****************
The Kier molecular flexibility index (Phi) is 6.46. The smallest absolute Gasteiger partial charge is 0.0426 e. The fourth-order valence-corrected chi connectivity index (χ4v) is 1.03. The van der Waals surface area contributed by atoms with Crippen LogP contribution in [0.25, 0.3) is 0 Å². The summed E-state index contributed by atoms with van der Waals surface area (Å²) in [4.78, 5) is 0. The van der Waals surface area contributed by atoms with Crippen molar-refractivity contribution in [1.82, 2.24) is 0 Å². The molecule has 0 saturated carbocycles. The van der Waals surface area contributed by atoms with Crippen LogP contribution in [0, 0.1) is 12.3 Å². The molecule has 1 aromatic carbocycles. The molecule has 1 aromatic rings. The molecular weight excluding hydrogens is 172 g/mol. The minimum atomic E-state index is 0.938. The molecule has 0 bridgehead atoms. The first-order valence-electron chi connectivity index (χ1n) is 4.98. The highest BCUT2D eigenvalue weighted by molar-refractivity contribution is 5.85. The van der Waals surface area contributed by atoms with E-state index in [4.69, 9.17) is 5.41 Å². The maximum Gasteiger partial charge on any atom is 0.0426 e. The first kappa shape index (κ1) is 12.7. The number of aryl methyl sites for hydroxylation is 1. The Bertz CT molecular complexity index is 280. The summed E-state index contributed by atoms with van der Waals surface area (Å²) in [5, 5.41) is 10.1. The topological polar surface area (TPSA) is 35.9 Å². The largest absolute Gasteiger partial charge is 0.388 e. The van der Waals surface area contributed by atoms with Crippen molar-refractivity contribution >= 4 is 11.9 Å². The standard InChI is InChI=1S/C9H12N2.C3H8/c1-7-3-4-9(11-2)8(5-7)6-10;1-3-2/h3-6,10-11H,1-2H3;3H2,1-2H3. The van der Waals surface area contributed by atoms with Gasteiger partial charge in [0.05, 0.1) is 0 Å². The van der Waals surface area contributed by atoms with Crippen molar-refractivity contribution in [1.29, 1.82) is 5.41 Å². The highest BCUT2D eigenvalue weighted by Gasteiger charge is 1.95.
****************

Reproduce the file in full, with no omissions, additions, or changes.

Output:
The Kier molecular flexibility index (Phi) is 6.46. The smallest absolute Gasteiger partial charge is 0.0426 e. The fourth-order valence-corrected chi connectivity index (χ4v) is 1.03. The van der Waals surface area contributed by atoms with Crippen LogP contribution in [0.25, 0.3) is 0 Å². The summed E-state index contributed by atoms with van der Waals surface area (Å²) in [4.78, 5) is 0. The van der Waals surface area contributed by atoms with Crippen molar-refractivity contribution in [1.82, 2.24) is 0 Å². The molecule has 0 saturated carbocycles. The van der Waals surface area contributed by atoms with Crippen LogP contribution in [0, 0.1) is 12.3 Å². The molecule has 1 aromatic carbocycles. The molecule has 1 aromatic rings. The molecular weight excluding hydrogens is 172 g/mol. The minimum atomic E-state index is 0.938. The molecule has 0 bridgehead atoms. The first-order valence-electron chi connectivity index (χ1n) is 4.98. The highest BCUT2D eigenvalue weighted by molar-refractivity contribution is 5.85. The van der Waals surface area contributed by atoms with E-state index in [4.69, 9.17) is 5.41 Å². The maximum Gasteiger partial charge on any atom is 0.0426 e. The first kappa shape index (κ1) is 12.7. The number of aryl methyl sites for hydroxylation is 1. The Bertz CT molecular complexity index is 280. The summed E-state index contributed by atoms with van der Waals surface area (Å²) in [5, 5.41) is 10.1. The topological polar surface area (TPSA) is 35.9 Å². The largest absolute Gasteiger partial charge is 0.388 e. The van der Waals surface area contributed by atoms with Crippen molar-refractivity contribution >= 4 is 11.9 Å². The standard InChI is InChI=1S/C9H12N2.C3H8/c1-7-3-4-9(11-2)8(5-7)6-10;1-3-2/h3-6,10-11H,1-2H3;3H2,1-2H3. The van der Waals surface area contributed by atoms with Gasteiger partial charge in [0.05, 0.1) is 0 Å². The van der Waals surface area contributed by atoms with Crippen molar-refractivity contribution in [1.29, 1.82) is 5.41 Å². The highest BCUT2D eigenvalue weighted by Gasteiger charge is 1.95.